Prof. Kerr Discusses the Meaning of Watson, IBM’s Jeopardy!-Winning Supercomputer

Posted on Sunday, February 27, 2011

Professor Ian Kerr recently authored an article for the Ottawa Citizen and visited CBC Radio’s Ontario Today to discuss the significance of IBM’s Jeopardy!-playing supercomputer, Watson.

Ian Kerr

IBM defines Watson as a “computer system that can directly and precisely answer natural language questions over an open and broad range of knowledge.” The computer appeared as a contestant on the popular television game show, Jeopardy!, on February 14, 15 and 16, 2011, ultimately defeating Ken Jennings and Brad Rutter, two of the show’s most celebrated former champions. The challenge was hailed as a significant milestone in the advancement of artificial intelligence projects.

“I think people have totally missed the substantial social significance of what is going on with artificial intelligence projects such as Deep Blue and Watson,” writes Prof. Kerr in a February 19 Ottawa Citizen article entitled “The Meaning of Watson.” “Watson generates responses to clues quickly, autonomously and, as IBM programmers came to learn, unpredictably. This incredible accomplishment in the field of artificial intelligence was practically unimaginable just a few years ago when Deep Blue beat Kasparov at chess. But Watson can't really play Jeopardy! – not without a human puppeteer pulling strings behind the scenes. Without the subterfuge of human intervention, Watson remains a computational instrument – not a Jeopardy! contestant.”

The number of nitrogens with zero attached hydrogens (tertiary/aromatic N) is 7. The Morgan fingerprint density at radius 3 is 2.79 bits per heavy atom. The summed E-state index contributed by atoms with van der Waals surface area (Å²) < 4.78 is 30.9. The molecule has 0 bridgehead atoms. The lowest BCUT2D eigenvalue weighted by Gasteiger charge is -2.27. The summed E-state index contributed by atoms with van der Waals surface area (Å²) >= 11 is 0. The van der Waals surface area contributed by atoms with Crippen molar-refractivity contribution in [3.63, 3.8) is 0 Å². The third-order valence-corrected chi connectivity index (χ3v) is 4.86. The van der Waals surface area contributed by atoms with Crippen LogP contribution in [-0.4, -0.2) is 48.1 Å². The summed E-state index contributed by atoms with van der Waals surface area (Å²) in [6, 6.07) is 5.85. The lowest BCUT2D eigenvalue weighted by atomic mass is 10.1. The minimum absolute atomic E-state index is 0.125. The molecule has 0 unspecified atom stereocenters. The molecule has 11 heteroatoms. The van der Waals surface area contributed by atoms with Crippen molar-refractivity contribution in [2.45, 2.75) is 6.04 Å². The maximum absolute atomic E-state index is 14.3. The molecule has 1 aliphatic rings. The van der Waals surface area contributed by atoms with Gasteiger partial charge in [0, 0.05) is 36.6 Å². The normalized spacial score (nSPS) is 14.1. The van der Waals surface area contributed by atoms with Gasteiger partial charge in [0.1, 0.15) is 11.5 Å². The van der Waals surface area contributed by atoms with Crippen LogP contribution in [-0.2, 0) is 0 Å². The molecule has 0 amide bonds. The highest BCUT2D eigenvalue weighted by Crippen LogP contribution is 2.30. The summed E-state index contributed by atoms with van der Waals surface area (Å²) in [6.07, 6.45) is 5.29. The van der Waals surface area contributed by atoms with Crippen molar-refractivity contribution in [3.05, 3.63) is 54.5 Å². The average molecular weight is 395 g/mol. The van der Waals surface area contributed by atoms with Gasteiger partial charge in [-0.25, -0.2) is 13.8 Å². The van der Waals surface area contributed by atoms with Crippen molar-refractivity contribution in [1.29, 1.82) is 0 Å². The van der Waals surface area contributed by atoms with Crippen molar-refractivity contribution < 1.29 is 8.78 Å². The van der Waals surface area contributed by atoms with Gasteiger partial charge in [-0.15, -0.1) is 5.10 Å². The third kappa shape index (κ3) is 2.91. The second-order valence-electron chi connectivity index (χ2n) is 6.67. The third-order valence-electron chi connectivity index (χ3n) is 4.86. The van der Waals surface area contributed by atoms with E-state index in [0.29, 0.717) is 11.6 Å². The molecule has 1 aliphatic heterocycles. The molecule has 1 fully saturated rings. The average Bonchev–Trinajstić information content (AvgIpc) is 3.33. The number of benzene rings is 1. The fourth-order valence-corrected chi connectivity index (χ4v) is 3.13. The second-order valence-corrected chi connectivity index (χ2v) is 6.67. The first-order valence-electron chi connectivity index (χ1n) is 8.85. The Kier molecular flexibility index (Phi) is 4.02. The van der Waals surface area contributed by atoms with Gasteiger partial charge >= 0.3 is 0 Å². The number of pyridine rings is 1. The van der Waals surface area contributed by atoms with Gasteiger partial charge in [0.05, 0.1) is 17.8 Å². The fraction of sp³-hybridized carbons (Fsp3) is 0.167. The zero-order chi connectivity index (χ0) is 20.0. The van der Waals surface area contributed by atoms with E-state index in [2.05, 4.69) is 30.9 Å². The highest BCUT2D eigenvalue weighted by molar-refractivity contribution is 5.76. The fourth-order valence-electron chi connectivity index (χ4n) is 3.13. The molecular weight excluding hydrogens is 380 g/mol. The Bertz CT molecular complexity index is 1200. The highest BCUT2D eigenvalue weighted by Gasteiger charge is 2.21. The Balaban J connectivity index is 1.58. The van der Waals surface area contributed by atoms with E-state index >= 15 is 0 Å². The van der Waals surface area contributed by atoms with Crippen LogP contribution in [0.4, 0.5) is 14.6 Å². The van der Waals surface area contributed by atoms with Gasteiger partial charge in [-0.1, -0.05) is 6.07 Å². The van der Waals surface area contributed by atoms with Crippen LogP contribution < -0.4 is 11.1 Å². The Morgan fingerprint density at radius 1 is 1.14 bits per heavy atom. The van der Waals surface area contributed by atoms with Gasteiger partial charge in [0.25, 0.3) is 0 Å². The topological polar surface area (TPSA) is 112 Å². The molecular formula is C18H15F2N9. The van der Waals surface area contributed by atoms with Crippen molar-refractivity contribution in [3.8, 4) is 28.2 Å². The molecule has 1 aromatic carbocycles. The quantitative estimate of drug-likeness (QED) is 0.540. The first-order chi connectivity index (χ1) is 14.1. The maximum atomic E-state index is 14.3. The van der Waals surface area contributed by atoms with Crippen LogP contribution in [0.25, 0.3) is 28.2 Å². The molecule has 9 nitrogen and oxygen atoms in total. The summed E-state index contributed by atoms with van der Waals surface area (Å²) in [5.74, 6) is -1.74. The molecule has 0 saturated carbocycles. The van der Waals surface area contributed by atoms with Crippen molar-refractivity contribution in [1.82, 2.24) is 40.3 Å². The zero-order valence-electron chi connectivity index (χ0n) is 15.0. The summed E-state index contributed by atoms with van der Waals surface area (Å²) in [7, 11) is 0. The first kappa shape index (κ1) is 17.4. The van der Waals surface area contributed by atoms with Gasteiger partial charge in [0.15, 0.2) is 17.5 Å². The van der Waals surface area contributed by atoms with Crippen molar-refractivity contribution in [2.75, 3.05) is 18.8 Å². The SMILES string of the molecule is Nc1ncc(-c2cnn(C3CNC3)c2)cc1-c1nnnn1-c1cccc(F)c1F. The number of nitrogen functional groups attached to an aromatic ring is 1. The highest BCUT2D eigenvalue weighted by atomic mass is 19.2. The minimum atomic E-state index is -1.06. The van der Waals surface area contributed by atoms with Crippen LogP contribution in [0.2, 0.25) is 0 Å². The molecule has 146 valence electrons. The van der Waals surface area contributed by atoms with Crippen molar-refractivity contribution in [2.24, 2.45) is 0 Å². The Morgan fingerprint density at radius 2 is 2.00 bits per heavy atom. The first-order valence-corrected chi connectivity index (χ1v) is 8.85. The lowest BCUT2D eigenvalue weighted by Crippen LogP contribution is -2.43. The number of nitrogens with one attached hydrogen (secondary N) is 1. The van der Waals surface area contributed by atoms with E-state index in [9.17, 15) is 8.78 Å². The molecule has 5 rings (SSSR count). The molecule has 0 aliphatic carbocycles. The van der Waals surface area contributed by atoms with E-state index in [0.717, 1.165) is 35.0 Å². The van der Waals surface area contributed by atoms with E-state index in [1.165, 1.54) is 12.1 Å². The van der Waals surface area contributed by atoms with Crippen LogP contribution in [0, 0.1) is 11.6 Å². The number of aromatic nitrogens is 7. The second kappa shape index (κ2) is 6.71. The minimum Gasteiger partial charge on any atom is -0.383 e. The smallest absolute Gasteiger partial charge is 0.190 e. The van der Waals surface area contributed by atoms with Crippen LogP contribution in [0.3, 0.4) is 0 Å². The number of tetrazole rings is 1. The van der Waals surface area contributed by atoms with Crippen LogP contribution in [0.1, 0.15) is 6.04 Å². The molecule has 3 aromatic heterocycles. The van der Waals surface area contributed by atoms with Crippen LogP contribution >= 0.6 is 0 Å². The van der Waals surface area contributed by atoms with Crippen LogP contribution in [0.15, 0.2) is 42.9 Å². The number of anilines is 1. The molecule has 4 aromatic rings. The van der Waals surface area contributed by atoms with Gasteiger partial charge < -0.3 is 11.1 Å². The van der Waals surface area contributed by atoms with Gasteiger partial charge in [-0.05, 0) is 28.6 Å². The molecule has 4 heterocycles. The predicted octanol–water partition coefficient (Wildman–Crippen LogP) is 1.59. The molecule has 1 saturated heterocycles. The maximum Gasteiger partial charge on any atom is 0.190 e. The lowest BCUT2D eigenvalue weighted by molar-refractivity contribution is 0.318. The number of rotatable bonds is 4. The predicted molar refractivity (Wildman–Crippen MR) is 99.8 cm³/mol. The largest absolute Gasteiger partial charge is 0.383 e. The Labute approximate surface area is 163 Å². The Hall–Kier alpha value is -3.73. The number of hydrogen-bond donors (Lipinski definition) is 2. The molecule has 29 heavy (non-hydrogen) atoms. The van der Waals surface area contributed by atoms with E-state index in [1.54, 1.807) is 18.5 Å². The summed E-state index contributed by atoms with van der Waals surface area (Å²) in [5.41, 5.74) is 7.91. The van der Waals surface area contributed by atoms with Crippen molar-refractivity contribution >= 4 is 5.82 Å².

The real significance of the Watson project, suggests Prof. Kerr, is that IBM – recognizing the importance of society’s investment in super-machines – was able to successfully forge a connection between Watson and its audience. “There are a series of techniques through which we come to trust and gain empathy for the machine’s systems,” said Prof. Kerr on Ontario Today. “That is certainly what IBM is counting on.”

Click here to view the Ottawa Citizen article “The Meaning of Watson.”

Click here to hear Prof. Kerr on Ontario Today.

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